According to the American Academy of Dermatology estimates, there will be over 192,000 new cases of melanoma in the United States in 2019. In fact, invasive melanoma is projected to be the fifth most common cancer for both men and women. The truth is, the rate of skin cancers of all types is increasing at a steady pace. What’s more alarming is that most cases of skin cancer are preventable. So, why has there been such an increase in skin cancer? Dermatologist Dr. Koreen and the team at Dermatology & Cosmetic Laser Center in Huntington, NY are committed to helping patients prevent skin cancer. In the following article, we’ll take a look at some reasons why skin cancer is on the rise and what you can do to prevent it.
The number one cause of skin cancer is exposure to ultraviolet rays
Decades ago, skin cancer was much rarer in younger individuals 50 and under. Because it is typically caused by prolonged exposure to the sun, it was often diagnosed in older patients who had spent years (decades) out in the sun.
This isn’t the case anymore.
More and more, we’re seeing younger individuals, under the age 50 being diagnosed with skin cancer and a great deal of that can be attributed to tanning bed use. After the rise of in popularity of tanning beds in the late 1980s, we’ve seen an increase in the rates of skin cancer, mainly among young women.
According to the American Academy of Dermatology, use of tanning beds before the age of 35 increases your risk of melanoma by 59%.
Other notable facts about the risks of indoor tanning:
- Over two-thirds of all tanning salon patrons are young, Caucasian women
- Over half of all indoor tanners started before the age of 21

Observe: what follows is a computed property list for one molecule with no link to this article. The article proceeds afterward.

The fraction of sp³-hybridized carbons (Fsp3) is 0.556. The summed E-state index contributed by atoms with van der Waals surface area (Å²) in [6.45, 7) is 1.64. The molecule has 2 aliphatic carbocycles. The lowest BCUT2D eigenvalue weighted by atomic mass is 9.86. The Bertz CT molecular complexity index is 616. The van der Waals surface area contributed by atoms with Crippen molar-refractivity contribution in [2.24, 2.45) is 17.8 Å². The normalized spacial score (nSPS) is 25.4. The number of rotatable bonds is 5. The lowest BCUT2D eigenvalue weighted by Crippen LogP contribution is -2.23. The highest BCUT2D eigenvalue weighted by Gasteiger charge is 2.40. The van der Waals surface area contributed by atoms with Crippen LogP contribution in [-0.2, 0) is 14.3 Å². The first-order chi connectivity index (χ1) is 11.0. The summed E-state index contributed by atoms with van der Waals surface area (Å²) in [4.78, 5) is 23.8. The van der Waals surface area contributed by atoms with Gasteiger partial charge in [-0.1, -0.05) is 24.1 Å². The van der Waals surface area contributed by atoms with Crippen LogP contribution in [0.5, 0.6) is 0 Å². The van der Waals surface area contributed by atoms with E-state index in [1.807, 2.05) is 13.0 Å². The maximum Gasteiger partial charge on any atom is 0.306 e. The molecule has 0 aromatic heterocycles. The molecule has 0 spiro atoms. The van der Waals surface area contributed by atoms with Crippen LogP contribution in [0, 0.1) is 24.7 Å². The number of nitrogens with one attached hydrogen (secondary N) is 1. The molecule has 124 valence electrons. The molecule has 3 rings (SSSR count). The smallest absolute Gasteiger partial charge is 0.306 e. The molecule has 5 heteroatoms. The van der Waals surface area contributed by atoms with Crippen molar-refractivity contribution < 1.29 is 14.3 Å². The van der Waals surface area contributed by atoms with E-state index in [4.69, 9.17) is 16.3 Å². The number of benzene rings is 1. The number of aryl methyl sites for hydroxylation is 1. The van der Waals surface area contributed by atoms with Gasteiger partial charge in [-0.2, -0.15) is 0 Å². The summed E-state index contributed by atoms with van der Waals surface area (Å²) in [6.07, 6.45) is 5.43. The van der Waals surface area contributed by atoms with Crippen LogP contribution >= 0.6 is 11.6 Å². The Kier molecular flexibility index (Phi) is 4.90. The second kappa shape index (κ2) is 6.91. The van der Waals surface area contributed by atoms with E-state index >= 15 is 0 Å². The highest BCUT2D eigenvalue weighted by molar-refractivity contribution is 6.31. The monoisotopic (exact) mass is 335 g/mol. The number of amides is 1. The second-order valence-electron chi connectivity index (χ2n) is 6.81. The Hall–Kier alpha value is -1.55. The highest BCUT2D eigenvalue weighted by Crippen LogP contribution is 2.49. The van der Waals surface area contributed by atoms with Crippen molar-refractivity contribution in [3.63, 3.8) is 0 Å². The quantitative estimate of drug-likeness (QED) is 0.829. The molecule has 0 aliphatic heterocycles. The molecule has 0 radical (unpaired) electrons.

- Research has shown that UV exposure from indoor tanning is related to an increased risk of skin cancers including melanoma, which is potentially deadly
- Melanoma is the second most common cancer among females age 12-29
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What you can do to prevent skin cancer?
The best way to prevent skin cancer is to minimize exposure to the sun. Since we understand that avoiding sun exposure altogether is an unreasonable expectation, there are things you can do to protect yourself when you are out in the sun.
Sunscreen, sunscreen, sunscreen
It’s hard to get really excited about sunscreen, but the fact remains that I can reduce your risk of melanoma skin cancer by 40 percent. It’s actually recommended that you wear sunscreen daily, because simple acts like driving your car and walking from your car to the indoors can expose your skin to the sun. There are many different products and even makeups available that have sunscreen in them. By getting into the habit of wearing it daily, you can reduce your risk of getting skin cancer.
If you will be out in the sun for an extended period of time, make sure to use a broad spectrum sunscreen with an SPF of 30 or higher and reapply at least every two hours.
Wear protective clothing
These days you will see more and more children and adults wearing rash guards at the beach or pool to protect their skin from the sun. If you work outside, make sure to wear a hat, long-sleeved shirts, pants, and sunglasses to cover your skin from the sun’s harmful UV rays.
Change your habits
Like to walk or run? Try doing so in the early morning or at dusk when the sun’s rays aren’t as strong. Try staying in the shade when the sun is at its strongest (usually from about 10 a.m. to 3:00 p.m.).
Get your skin checked
It’s important to maintain regular visits with the dermatologist to have your skin checked. This allows the doctor to monitor suspicious spots on the skin and catch any signs of cancer early when they are much easier to treat. Always make an appointment if you have a suspicious spot that has changed in color, shape, or size.
While the rates of skin cancer continue to rise, we’ve made it part of our mission to help our Huntington area patients minimize their risk of developing it. By making small changes such as wearing daily sunscreen, switching up your outdoor exercise time, and avoiding tanning beds, eventually we can begin to see a decrease in the number of individuals developing skin cancer. To learn more about skin cancer and how to prevent it, please call us a(631) 417-3300.Back to Skin Cancer Page